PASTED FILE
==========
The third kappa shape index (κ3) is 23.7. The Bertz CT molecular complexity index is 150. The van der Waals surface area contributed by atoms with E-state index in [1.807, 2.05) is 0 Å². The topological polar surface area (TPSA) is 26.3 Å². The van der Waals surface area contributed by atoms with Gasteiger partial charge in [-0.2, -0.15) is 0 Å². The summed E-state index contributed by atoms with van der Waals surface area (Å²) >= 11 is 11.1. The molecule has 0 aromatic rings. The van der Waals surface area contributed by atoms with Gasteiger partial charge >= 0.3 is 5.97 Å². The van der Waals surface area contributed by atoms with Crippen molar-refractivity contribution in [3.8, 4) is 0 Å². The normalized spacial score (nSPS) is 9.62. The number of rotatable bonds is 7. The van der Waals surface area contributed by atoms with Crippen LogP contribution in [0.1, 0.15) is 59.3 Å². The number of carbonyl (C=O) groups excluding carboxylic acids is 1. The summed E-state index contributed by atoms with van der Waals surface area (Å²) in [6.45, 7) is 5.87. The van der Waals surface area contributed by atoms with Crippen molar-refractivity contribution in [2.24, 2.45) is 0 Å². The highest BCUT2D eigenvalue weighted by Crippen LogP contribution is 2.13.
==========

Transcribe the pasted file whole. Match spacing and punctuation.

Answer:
The third kappa shape index (κ3) is 23.7. The Bertz CT molecular complexity index is 150. The van der Waals surface area contributed by atoms with E-state index in [1.807, 2.05) is 0 Å². The topological polar surface area (TPSA) is 26.3 Å². The van der Waals surface area contributed by atoms with Gasteiger partial charge in [-0.2, -0.15) is 0 Å². The summed E-state index contributed by atoms with van der Waals surface area (Å²) >= 11 is 11.1. The molecule has 0 aromatic rings. The van der Waals surface area contributed by atoms with Gasteiger partial charge >= 0.3 is 5.97 Å². The van der Waals surface area contributed by atoms with Crippen molar-refractivity contribution in [3.8, 4) is 0 Å². The normalized spacial score (nSPS) is 9.62. The number of rotatable bonds is 7. The van der Waals surface area contributed by atoms with Crippen LogP contribution in [0.1, 0.15) is 59.3 Å². The number of carbonyl (C=O) groups excluding carboxylic acids is 1. The summed E-state index contributed by atoms with van der Waals surface area (Å²) in [6.45, 7) is 5.87. The van der Waals surface area contributed by atoms with Crippen molar-refractivity contribution in [2.24, 2.45) is 0 Å². The highest BCUT2D eigenvalue weighted by Crippen LogP contribution is 2.13.